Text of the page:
The current implementation of Value involves a pointer int pair with several different kinds of owners, i.e. BlockArgumentImpl*, Operation *, TrailingOpResult*. This design arose from the desire to save memory overhead for operations that have a very small number of results (generally 0-2). There are, unfortunately, many problematic aspects of the current implementation that make Values difficult to work with or just inefficient.
Operation result types are stored as a separate array on the Operation. This is very inefficient for many reasons: we use TupleType for multiple results, which can lead to huge amounts of memory usage if multi-result operations change types frequently(they do). It also means that simple methods like Value::getType/Value::setType now require complex logic to get to the desired type.
Value only has one pointer bit free, severely limiting the ability to use it in things like PointerUnion/PointerIntPair. Given that we store the kind of a Value along with the "owner" pointer, we only leave one bit free for users of Value. This creates situations where we end up nesting PointerUnions to be able to use Value in one.
As noted above, most of the methods in Value need to branch on at least 3 different cases which is both inefficient, possibly error prone, and verbose. The current storage of results also creates problems for utilities like ValueRange/TypeRange, which want to efficiently store base pointers to ranges (of which Operation* isn't really useful as one).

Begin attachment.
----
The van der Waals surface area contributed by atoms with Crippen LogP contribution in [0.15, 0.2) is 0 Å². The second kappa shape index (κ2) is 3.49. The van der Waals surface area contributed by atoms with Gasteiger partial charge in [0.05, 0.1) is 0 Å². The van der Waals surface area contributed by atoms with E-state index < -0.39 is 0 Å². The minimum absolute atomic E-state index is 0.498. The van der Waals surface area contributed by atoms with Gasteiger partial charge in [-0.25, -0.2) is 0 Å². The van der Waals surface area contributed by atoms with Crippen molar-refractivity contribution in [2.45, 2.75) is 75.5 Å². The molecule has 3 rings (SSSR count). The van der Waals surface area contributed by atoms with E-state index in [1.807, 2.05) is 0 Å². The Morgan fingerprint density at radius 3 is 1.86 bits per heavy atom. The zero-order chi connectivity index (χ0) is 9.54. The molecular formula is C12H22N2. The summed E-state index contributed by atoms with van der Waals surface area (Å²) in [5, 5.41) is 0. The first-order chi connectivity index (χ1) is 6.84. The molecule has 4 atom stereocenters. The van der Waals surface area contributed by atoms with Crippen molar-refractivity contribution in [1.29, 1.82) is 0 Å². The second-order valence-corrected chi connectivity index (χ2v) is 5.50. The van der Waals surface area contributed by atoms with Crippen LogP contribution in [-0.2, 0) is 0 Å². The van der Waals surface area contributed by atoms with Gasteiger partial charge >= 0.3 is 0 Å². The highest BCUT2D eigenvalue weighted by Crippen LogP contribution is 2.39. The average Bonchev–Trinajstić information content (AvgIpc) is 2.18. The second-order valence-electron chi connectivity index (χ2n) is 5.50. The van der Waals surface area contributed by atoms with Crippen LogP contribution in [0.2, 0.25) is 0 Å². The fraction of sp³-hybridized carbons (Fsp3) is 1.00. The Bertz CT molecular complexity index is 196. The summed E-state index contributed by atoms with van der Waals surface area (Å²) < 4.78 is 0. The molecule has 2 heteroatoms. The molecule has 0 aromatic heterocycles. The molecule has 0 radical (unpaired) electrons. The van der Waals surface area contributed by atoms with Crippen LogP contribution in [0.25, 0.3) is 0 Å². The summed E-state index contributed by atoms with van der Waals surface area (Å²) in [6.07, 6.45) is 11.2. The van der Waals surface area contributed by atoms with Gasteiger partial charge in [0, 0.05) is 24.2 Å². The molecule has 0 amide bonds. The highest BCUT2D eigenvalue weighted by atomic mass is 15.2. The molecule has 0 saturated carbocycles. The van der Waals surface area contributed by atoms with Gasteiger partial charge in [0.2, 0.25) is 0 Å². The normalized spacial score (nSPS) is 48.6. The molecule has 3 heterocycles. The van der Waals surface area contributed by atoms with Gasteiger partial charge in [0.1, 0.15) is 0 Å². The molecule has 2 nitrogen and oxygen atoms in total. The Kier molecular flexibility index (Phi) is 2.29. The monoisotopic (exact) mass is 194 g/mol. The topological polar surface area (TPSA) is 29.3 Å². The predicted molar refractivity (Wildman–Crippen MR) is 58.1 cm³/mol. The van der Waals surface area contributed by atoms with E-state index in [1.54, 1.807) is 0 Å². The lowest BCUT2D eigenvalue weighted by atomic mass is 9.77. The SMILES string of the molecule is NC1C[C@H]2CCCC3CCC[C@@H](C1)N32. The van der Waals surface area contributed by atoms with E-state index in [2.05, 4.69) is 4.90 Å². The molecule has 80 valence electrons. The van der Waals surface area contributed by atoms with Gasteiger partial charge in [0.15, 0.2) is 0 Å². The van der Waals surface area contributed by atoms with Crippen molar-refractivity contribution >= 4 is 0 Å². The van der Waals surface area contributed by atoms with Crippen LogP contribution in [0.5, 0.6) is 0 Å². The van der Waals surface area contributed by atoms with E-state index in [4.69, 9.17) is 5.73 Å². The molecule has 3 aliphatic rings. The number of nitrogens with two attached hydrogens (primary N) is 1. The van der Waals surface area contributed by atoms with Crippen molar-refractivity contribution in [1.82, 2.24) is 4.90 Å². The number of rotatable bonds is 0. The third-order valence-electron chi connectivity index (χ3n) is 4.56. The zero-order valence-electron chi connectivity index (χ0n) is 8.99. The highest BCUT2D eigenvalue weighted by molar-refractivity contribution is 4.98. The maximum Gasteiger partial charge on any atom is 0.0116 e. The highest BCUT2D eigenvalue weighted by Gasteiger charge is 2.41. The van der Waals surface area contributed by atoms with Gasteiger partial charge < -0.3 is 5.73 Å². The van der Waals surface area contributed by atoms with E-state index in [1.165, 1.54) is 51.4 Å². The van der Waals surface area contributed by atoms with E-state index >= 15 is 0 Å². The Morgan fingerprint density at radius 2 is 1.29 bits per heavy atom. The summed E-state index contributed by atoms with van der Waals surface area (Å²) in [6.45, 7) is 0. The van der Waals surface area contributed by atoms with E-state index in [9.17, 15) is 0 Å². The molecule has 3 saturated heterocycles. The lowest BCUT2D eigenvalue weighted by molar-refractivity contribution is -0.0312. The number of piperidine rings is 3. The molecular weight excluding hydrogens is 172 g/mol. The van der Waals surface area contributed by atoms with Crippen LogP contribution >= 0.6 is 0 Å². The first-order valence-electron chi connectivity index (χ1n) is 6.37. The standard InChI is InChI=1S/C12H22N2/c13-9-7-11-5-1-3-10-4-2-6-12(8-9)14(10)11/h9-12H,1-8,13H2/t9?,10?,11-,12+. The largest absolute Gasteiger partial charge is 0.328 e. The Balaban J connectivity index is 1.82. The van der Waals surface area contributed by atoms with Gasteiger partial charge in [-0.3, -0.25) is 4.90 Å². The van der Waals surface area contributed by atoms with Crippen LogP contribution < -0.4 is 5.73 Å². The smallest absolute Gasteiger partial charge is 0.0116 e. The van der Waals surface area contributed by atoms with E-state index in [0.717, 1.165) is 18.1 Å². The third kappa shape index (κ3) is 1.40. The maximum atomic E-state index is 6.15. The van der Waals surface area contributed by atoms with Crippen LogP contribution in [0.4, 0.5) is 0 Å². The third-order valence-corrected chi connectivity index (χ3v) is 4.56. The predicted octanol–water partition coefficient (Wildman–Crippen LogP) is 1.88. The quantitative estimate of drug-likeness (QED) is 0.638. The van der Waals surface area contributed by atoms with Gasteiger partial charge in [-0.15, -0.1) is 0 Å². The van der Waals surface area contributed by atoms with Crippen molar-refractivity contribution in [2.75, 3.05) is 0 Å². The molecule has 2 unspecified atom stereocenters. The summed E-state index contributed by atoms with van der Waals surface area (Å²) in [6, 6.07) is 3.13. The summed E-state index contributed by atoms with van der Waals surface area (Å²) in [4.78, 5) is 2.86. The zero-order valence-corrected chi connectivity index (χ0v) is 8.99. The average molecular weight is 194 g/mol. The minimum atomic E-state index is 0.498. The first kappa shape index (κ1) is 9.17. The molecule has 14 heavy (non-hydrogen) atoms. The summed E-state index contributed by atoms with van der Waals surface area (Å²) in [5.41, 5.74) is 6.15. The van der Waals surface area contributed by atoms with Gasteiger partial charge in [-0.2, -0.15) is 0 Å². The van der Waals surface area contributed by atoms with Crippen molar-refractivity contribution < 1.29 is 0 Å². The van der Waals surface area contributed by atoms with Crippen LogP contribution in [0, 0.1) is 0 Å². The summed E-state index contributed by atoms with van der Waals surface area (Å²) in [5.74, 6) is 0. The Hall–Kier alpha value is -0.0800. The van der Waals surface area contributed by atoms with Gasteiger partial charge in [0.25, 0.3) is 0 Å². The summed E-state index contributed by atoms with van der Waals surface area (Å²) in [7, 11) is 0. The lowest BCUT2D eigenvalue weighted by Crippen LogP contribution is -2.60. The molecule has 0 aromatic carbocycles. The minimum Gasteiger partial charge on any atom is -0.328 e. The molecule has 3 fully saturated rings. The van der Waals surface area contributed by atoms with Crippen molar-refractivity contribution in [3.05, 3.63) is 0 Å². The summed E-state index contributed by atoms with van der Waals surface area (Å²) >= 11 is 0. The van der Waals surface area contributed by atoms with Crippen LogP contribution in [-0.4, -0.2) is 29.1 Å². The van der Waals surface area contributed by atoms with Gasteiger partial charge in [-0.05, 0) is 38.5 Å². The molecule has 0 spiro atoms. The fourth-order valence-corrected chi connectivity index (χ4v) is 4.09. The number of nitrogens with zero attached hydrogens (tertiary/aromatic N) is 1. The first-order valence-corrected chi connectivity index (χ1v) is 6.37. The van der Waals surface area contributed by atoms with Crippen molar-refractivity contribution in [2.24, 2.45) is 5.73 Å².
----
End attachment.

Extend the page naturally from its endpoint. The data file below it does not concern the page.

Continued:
This revision greatly simplifies the implementation of Value by the introduction of a new ValueImpl class. This class contains all of the state shared between all of the various derived value classes; i.e. the use list, the type, and the kind. This shared implementation class provides several large benefits:
- Most of the methods on value are now branchless, and often one-liners.
- The "kind" of the value is now stored in ValueImpl instead of Value
This frees up all of Value's pointer bits, allowing for users to take full advantage of PointerUnion/PointerIntPair/etc. It also allows for storing more operation results as "inline", 6 now instead of 2, freeing up 1 word per new inline result.
- Operation result types are now stored in the result, instead of a side array
This drops the size of zero-result operations by 1 word. It also removes the memory crushing use of TupleType for operations results (which could lead up to hundreds of megabytes of "dead" TupleTypes in the context). This also allowed restructured ValueRange, making it simpler and one word smaller.
This revision does come with two conceptual downsides:
- Operation::getResultTypes no longer returns an ArrayRef<Type>
This conceptually makes some usages slower, as the iterator increment is slightly more complex.
- OpResult::getOwner is slightly more expensive, as it now requires a little bit of arithmetic
From profiling, neither of the conceptual downsides have resulted in any perceivable hit to performance. Given the advantages of the new design, most compiles are slightly faster.